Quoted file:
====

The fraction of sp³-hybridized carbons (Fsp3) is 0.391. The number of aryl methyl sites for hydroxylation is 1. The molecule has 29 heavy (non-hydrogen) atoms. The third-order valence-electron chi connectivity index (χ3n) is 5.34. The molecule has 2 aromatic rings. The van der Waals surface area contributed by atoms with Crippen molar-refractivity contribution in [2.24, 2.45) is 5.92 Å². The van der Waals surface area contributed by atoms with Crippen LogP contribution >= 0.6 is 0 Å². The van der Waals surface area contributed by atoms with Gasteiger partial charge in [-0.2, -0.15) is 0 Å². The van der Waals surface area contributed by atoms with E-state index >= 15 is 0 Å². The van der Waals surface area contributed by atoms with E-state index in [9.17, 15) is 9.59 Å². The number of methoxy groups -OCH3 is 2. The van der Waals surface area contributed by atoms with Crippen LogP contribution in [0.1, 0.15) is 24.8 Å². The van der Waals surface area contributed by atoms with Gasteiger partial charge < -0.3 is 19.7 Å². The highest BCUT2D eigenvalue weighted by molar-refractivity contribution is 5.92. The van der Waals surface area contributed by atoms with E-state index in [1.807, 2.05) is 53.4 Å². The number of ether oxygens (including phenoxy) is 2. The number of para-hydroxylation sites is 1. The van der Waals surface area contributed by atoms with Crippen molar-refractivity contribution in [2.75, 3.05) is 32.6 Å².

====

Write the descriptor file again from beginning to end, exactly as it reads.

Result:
The fraction of sp³-hybridized carbons (Fsp3) is 0.391. The number of aryl methyl sites for hydroxylation is 1. The molecule has 29 heavy (non-hydrogen) atoms. The third-order valence-electron chi connectivity index (χ3n) is 5.34. The molecule has 2 aromatic rings. The van der Waals surface area contributed by atoms with Crippen molar-refractivity contribution in [2.24, 2.45) is 5.92 Å². The van der Waals surface area contributed by atoms with Crippen LogP contribution >= 0.6 is 0 Å². The van der Waals surface area contributed by atoms with Gasteiger partial charge in [-0.2, -0.15) is 0 Å². The van der Waals surface area contributed by atoms with E-state index >= 15 is 0 Å². The van der Waals surface area contributed by atoms with E-state index in [9.17, 15) is 9.59 Å². The number of methoxy groups -OCH3 is 2. The van der Waals surface area contributed by atoms with Crippen LogP contribution in [0.1, 0.15) is 24.8 Å². The van der Waals surface area contributed by atoms with Gasteiger partial charge < -0.3 is 19.7 Å². The highest BCUT2D eigenvalue weighted by molar-refractivity contribution is 5.92. The van der Waals surface area contributed by atoms with E-state index in [1.807, 2.05) is 53.4 Å². The number of ether oxygens (including phenoxy) is 2. The number of para-hydroxylation sites is 1. The van der Waals surface area contributed by atoms with Crippen molar-refractivity contribution in [2.75, 3.05) is 32.6 Å².